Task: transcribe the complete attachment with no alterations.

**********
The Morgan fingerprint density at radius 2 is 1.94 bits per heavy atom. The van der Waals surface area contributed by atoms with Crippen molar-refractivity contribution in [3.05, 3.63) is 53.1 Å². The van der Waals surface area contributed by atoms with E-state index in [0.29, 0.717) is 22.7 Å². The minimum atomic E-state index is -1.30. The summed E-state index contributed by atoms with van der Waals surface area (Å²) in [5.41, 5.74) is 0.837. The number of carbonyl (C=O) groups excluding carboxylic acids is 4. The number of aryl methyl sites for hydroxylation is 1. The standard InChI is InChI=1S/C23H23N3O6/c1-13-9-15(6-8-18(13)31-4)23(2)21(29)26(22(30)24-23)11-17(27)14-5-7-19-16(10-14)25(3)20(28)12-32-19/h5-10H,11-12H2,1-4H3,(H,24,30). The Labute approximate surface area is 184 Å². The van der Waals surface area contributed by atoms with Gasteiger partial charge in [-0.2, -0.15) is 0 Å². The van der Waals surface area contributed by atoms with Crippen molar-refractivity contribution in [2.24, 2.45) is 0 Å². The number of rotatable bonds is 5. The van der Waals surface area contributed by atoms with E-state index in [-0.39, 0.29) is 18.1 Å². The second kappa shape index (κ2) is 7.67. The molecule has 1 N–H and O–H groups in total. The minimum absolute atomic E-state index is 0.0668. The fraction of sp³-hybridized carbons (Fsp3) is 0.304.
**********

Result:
The Morgan fingerprint density at radius 2 is 1.94 bits per heavy atom. The van der Waals surface area contributed by atoms with Crippen molar-refractivity contribution in [3.05, 3.63) is 53.1 Å². The van der Waals surface area contributed by atoms with E-state index in [0.29, 0.717) is 22.7 Å². The minimum atomic E-state index is -1.30. The summed E-state index contributed by atoms with van der Waals surface area (Å²) in [5.41, 5.74) is 0.837. The number of carbonyl (C=O) groups excluding carboxylic acids is 4. The number of aryl methyl sites for hydroxylation is 1. The standard InChI is InChI=1S/C23H23N3O6/c1-13-9-15(6-8-18(13)31-4)23(2)21(29)26(22(30)24-23)11-17(27)14-5-7-19-16(10-14)25(3)20(28)12-32-19/h5-10H,11-12H2,1-4H3,(H,24,30). The Labute approximate surface area is 184 Å². The van der Waals surface area contributed by atoms with Gasteiger partial charge in [-0.2, -0.15) is 0 Å². The van der Waals surface area contributed by atoms with Crippen molar-refractivity contribution in [2.24, 2.45) is 0 Å². The number of rotatable bonds is 5. The van der Waals surface area contributed by atoms with E-state index in [-0.39, 0.29) is 18.1 Å². The second kappa shape index (κ2) is 7.67. The molecule has 1 N–H and O–H groups in total. The minimum absolute atomic E-state index is 0.0668. The fraction of sp³-hybridized carbons (Fsp3) is 0.304.